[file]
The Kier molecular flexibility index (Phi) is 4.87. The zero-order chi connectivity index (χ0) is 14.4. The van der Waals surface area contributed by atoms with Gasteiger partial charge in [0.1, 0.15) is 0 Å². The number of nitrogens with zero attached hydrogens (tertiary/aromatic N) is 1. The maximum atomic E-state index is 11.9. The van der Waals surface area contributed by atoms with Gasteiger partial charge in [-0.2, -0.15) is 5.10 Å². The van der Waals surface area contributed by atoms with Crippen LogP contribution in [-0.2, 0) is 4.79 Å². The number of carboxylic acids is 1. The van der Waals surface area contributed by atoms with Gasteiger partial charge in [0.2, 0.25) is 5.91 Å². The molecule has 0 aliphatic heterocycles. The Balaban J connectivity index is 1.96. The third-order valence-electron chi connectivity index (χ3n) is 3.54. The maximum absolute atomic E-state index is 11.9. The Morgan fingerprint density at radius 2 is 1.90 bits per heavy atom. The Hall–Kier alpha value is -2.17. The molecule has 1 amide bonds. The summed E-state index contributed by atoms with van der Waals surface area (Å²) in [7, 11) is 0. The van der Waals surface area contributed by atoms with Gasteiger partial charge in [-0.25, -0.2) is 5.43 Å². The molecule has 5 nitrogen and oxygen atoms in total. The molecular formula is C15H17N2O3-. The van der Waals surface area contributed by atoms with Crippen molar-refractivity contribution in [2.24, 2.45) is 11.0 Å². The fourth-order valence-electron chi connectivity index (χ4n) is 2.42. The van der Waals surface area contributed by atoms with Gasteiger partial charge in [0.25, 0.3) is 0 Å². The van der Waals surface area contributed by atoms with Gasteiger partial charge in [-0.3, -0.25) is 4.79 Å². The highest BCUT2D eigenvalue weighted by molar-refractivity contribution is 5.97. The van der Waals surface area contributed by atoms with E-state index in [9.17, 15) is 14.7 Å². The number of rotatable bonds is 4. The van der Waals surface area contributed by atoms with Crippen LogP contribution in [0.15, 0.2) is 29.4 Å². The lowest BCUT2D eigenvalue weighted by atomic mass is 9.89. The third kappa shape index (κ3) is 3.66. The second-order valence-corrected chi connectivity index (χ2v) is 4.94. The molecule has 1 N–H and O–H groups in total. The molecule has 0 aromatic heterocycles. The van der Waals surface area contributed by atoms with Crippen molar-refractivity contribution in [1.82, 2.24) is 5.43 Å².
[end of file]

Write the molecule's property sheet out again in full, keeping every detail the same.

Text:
The Kier molecular flexibility index (Phi) is 4.87. The zero-order chi connectivity index (χ0) is 14.4. The van der Waals surface area contributed by atoms with Gasteiger partial charge in [0.1, 0.15) is 0 Å². The number of nitrogens with zero attached hydrogens (tertiary/aromatic N) is 1. The maximum atomic E-state index is 11.9. The van der Waals surface area contributed by atoms with Gasteiger partial charge in [-0.2, -0.15) is 5.10 Å². The van der Waals surface area contributed by atoms with Crippen LogP contribution in [-0.2, 0) is 4.79 Å². The number of carboxylic acids is 1. The van der Waals surface area contributed by atoms with Gasteiger partial charge in [0.2, 0.25) is 5.91 Å². The molecule has 0 aliphatic heterocycles. The Balaban J connectivity index is 1.96. The third-order valence-electron chi connectivity index (χ3n) is 3.54. The maximum absolute atomic E-state index is 11.9. The Morgan fingerprint density at radius 2 is 1.90 bits per heavy atom. The Hall–Kier alpha value is -2.17. The molecule has 1 amide bonds. The summed E-state index contributed by atoms with van der Waals surface area (Å²) in [7, 11) is 0. The van der Waals surface area contributed by atoms with Gasteiger partial charge in [-0.25, -0.2) is 5.43 Å². The molecule has 5 nitrogen and oxygen atoms in total. The molecular formula is C15H17N2O3-. The van der Waals surface area contributed by atoms with Crippen molar-refractivity contribution in [2.24, 2.45) is 11.0 Å². The fourth-order valence-electron chi connectivity index (χ4n) is 2.42. The van der Waals surface area contributed by atoms with Gasteiger partial charge in [0.25, 0.3) is 0 Å². The van der Waals surface area contributed by atoms with Gasteiger partial charge in [-0.3, -0.25) is 4.79 Å². The highest BCUT2D eigenvalue weighted by molar-refractivity contribution is 5.97. The van der Waals surface area contributed by atoms with E-state index in [9.17, 15) is 14.7 Å². The number of rotatable bonds is 4. The van der Waals surface area contributed by atoms with Crippen LogP contribution in [0.15, 0.2) is 29.4 Å². The lowest BCUT2D eigenvalue weighted by atomic mass is 9.89. The third kappa shape index (κ3) is 3.66. The second-order valence-corrected chi connectivity index (χ2v) is 4.94. The molecule has 1 N–H and O–H groups in total. The molecule has 0 aromatic heterocycles. The van der Waals surface area contributed by atoms with Crippen molar-refractivity contribution in [1.82, 2.24) is 5.43 Å².